The Neighbors

  • westford-road1 

Our home in the 80s – on the left

Ten years during the eighties they were our neighbors, Tom, Anna and Jim,  They lived in the house next to ours on Westford Road north of Baltimore. My wife and I plus our three children (then two when Michael passed) in our four bedroom two and half bath plus garage split level home in one of the nicer areas of Lutherville.

I was still a working man while Tom and Anna were retired. Tom had previously had colon cancer but survived with a colostomy.

They were perfect neighbors. Quiet, respectful, took care of their home. Tom and I would talk across the split rails separating our yards. He too was of Italian extraction and we had a lot in common.

Tom and Anna’s one problem was their son, Jim.

Jim was well into his thirties and as Tom explained, he had a “nervous breakdown” as a teen and never fully recovered. I think he was afraid to utter the word “schizophrenia.”   Jim had been “hospitalized” for a while but Tom and Anna could not bear the thought of their teen son living his life in an “institution”.  They did what every loving parent does.  They took him home.

We understood each other.  We had our Michael at home with us.  We too had been told to place him in an institution.  We would have none of it.  We knew the burden and the sorrow.  But we had our two daughters as comfort.  Jim was an only child.

In any case Jim lived at home, was very good natured but clearly unable to live on his own. He walked with an odd gait and, as Tom would relate, do exactly what he was told. If Tom told Jim not to open the door Jim would not open the door. Not for police. Not for an ambulance. Not for firemen.

Tom and Anna deeply loved their son and did nothing but worry about what was going to happen to him when they were gone. We still had Michael at the time so we could sympathize with their plight.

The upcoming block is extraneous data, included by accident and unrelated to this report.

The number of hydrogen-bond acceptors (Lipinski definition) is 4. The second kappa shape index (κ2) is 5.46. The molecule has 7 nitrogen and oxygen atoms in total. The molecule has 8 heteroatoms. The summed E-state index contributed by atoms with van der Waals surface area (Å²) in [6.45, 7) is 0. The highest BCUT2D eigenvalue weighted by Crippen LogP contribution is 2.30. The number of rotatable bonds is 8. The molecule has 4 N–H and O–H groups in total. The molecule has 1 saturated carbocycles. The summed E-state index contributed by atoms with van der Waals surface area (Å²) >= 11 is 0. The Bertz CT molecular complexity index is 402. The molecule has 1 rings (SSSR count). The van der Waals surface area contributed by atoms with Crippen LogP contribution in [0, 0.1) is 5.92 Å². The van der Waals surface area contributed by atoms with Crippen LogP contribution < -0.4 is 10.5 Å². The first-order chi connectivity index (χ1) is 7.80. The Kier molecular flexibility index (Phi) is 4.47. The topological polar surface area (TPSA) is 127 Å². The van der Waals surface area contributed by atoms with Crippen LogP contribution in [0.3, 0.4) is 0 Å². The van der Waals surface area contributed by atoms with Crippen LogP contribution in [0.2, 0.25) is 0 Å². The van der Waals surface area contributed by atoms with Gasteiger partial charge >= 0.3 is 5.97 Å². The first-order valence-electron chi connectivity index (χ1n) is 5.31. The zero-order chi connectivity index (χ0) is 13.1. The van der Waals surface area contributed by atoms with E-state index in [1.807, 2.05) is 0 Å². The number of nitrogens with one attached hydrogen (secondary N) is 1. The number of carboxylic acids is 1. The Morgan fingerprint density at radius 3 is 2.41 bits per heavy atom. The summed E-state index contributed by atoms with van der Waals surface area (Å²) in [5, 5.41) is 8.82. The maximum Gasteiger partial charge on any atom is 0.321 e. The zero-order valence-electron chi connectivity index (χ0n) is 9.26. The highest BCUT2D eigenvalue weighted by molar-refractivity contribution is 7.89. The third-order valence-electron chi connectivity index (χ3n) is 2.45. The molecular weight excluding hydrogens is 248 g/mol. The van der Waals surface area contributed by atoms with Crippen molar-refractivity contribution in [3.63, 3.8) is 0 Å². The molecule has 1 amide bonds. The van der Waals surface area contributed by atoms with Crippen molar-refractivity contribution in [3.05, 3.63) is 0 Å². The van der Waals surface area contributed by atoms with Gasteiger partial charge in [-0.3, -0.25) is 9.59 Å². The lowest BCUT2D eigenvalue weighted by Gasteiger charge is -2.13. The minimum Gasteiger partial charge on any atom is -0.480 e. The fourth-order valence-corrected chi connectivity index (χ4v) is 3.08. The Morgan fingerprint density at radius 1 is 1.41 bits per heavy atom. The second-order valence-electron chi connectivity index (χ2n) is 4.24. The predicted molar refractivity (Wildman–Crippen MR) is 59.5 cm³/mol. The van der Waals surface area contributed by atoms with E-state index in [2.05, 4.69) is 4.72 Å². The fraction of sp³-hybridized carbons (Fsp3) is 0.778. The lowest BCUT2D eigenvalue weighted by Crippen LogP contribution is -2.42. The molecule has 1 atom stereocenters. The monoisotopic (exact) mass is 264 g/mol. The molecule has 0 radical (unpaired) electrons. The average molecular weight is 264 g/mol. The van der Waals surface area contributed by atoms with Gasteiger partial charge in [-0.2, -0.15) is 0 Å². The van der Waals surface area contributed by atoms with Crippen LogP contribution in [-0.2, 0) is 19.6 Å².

Tom and Jim were always together. Doing yard work, going shopping, going on occasional short trips, going to Mass together.   Jim clearly loved his dad and when I saw them together Jim would give me a big shout-out; “Hi Mr. Frank!!”

Hi Jim. How are you?

“I fine Mr. Frank!! Have a nice day!”

You too Jim.

Tom had become a savvy investor since Jim became ill, trying his best to accumulate some money to leave for the care of his son. We talked investment strategies over the fence and shared tips on specific stocks. Tom was good at it and made more than a few bucks.

A decade went by – I was now around fifty and Tom was in his early seventies. Tom got sick again. This time there was no miracle cure.

Tom passed leaving Anna and Jim.  Anna had a sister in Pennsylvania but otherwise had no family. She was alone.

All the neighbors did what we could to ease her burden.  Jim was inconsolable. His father whom he loved dearly was his only friend. He felt totally alone in the world and worried now about his mom. He would burst into tears thinking about his dad.

So one day I’m sitting in my office and the phone rings. It’s my wife.

She never calls me at the office unless it’s an emergency.

“What happened?”

“Jim hanged himself from the dining room fan”

Anna had run to the store and found him when she came home.

I cried.   The tears streamed down my face as I held the phone.

”Jesus………oh sweet Jesus”.

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About toritto

I was born during year four of the reign of Emperor Tiberius Claudius on the outskirts of the empire in Brooklyn. I married my high school sweetheart, the girl I took to the prom and we were together for forty years until her passing in 2004. We had four kids together and buried two together. I had a successful career in Corporate America (never got rich but made a living) and traveled the world. I am currently retired in the Tampa Bay metro area and live alone. One of my daughters is close by and one within a morning’s drive. They call their pops everyday. I try to write poetry (not very well), and about family. Occasionally I will try a historical piece relating to politics. :-)
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10 Responses to The Neighbors

  1. mukhamani says:

    The love shines through. What a sorrow for Anna. Are you in contact with her ? Thank you for sharing.

    Liked by 1 person

  2. beetleypete says:

    Such a sad story, Frank. Hard to realise what goes on behind the doors of such a peaceful-looking place. How did Anna manage after that, I wonder?
    Best wishes, Pete.

    Liked by 2 people

  3. Jennie says:

    This is so sad, Frank. You tell the story beautifully.

    Liked by 2 people

  4. A heartbreaking story, Frank. All our love cannot save those we love after we’re gone. In times like these, money has no value ❤

    Liked by 1 person

  5. This is indeed, most heartbreaking! And even though they are all gone, I can still sit here and shed tears for them. Thank you for making them real to us toritto!

    Liked by 1 person

  6. leggypeggy says:

    Such a sad story with such a sad ending for all concerned.

    Liked by 1 person

  7. zdunno03 says:

    Sad, so sad.

    Liked by 1 person

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